KYMCO Mobility Scooters
K-Lite Comfort mobility scooter has been designed to provide you with
The Travel Mobility Scooter
The “Boot Scoot” as it is known in the trade is a scooter that comes apart easily and can be packed into the boot of a car.
This type of Mobility Scooter is ideal for going out for walks with the family & friends; and can be taken away on holiday.
Medium Mobility Scooter
A Medium Mobility Scooter is more suited for keeping at home, to be used to go to the local shops, pub or park.
It has suspension and a comfortable seat, ideal for rough pavements and crossing roads
Large Mobility Scooters
Large Mobility Scooters are for the more adventurous user, as they are capable of a larger range (25 miles), and are built for optimum comfort.
They are available with 6 or 8 mile per hour options, with lights and indicators and therefore suitable for road use.
For more detailed information please use the links below
Why have your scooter serviced?
As you depend on your scooter to give you independence and transportation it is vital that your scooter is reliable and safe to use.
All mobility scooter manufactures recommend that scooters are serviced at least once a year.
If you wish to sell your scooter at some point, it could attract a higher price with a full service history.
If your scooter is under warranty, extended warranty or you have scooter insurance, it may be invalid if you don’t have your scooter serviced.
Buying a Mobility Scooter
Buying a Mobility Scooter can seem like a mine field, but by reading this article, all will become clear. You will find help, advice and Frequently Asked Questions (FAQ) answered.
This article was written by a Mobility Engineer with years of experience with all types of Mobility Equipment including Mobility Scooters.
As a Mobility Engineer I am often asked
“Why won’t my Scooter move?”
Surprisingly in about 80% of cases, just by talking to the owner over the phone and asking them to carry out simple checks, can rectify the problem.
So if your “Mobility Scooter Won’t Go”, follow these simple checks and hopefully you will be among the 80%, and will soon be back on the road!!!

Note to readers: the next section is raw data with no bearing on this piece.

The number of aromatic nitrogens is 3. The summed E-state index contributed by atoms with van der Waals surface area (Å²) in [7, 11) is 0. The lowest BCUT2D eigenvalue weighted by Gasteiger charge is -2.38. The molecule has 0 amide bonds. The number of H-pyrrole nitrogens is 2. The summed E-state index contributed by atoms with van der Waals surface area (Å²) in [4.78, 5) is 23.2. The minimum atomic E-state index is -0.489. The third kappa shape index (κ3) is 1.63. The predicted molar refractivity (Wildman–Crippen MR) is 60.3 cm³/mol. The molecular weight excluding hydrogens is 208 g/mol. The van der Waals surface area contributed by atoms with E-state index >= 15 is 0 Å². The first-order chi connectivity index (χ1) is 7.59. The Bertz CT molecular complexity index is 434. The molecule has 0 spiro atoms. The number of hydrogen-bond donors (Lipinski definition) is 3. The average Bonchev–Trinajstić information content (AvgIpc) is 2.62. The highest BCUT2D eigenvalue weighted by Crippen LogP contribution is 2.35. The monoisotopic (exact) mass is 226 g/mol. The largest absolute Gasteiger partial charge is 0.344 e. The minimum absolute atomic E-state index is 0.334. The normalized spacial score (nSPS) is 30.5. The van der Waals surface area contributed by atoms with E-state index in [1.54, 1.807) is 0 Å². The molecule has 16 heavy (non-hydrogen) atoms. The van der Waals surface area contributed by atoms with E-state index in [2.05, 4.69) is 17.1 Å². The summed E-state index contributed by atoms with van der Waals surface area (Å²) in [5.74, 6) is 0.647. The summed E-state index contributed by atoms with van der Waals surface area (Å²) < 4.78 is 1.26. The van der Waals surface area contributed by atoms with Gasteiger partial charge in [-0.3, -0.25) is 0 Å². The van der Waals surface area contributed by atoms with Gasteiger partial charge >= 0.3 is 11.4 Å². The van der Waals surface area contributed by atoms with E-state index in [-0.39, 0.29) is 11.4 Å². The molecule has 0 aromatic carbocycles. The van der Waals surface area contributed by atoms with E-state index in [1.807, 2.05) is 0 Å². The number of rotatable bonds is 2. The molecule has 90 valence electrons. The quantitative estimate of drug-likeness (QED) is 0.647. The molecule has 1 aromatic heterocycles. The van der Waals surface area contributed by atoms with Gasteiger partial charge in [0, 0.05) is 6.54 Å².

Just follow the the simple checks in order …….NEXT
1. Is your scooter connected to the charger
If your scooter is connected to the charger then it will not go.
The reason for this is to prevent you driving off while connected to the charger, which would cause you to rip out the plug / wires.
2. Is Your Battery Charged
Check the fuel gauge to make sure the gauge is in the green or yellow.
If the gauge is pointing to the red, then your battery requires charging, your scooter can sense this and will not run.
3. Are You In Gear
Check to ensure you are in gear; get off the scooter and see if you can push the scooter freely. If you can push the scooter then you are in free wheel.
4. Is Your Wig Wag Clear
The Wig Wag is the bar you press to go forward or reverse. It must be in the rest position before you switch on the Mobility Scooter.
5. Are You Connected
If you have a transportable (boot scooter) ensure the rear and front end are joined firmly together and are in line.
Also if there are any plug and sockets used to connect the electrics, check they are in firmly.
6. Is Your Battery Faulty
If your fuel gauge is pointing to the green area; but when you move the Wig Wag (forward / reverse lever) the gauge points to the red or goes fully to the left, and then you let go of the Wig Wag and the gauge goes slowly back into the green again.
The chances are your battery is faulty
7. Is Your Charger Working
When you connect your charger the charge light should come on. Once the battery is 95% charged then the charge light should go out.
Charging can take up to 12 hours, I always recommend you leave your battery on charge over night, the charger will switch off the charge internally once your battery is fully charged
A: An Absorbed Glass Mat (AGM) is the standard Mobility Scooter battery, and is for general use.
The Gelled Electrolyte (GEL) is capable of a deeper discharge and can be charged / discharged (cycled) more than a AGM battery; it is usually used by people who use their Mobility Scooter for frequent long journeys.
Q: What is battery capacity?
A: Battery capacity is the amount of charge your battery can hold.
i.e. If you have a 50 amp/hour battery then when it is new, it will supply 50 amps for a period of 1 hour (100%) capacity.
After some time, the capacity may drop to 75%, then the battery can only supply 50 amps for a period of 45 minutes.
Q: Can I use car batteries in my Mobility Scooter?
A: NO, car batteries are designed to give a short burst of very high current, but Mobility Scooter batteries are designed to provide long periods of constant low current.
Q: Do I need to pass a test to ride my Mobility Scooter on the road?
A: Not at the moment, you come under a similar judgment as a bicycle.
Q: Can I drink and ride my mobility Scooter?
A: If you are on the road you are the same as any other road user, i.e. you can be prosecuted for drink driving.
Q: Do I need a road tax For my Mobility Scooter?
A: If your Mobility Scooter is a class 3 (has the capability of going over 4mph / 6kph) then yes, you need to register the scooter with the DVLA.
At the moment this is free.
Q: If I ride on the road, do I need to follow the Highway Code?
A: Yes, you are the same as any other road user.
Q: What speed will my Mobility Scooter go?
A: Depending on the scooter you are buying or have bought, the normal speed is 4mph (6kph), or if you have bought a road scooter it could be 6mph (9kph) or 8mph (12.5kph).
A road scooter has a switch to drop down to 4mph (6kph) for pavement use.
Note: It is against the UK law to go faster than 4mph (6kph) on pavements.
Mobility Scooter Batteries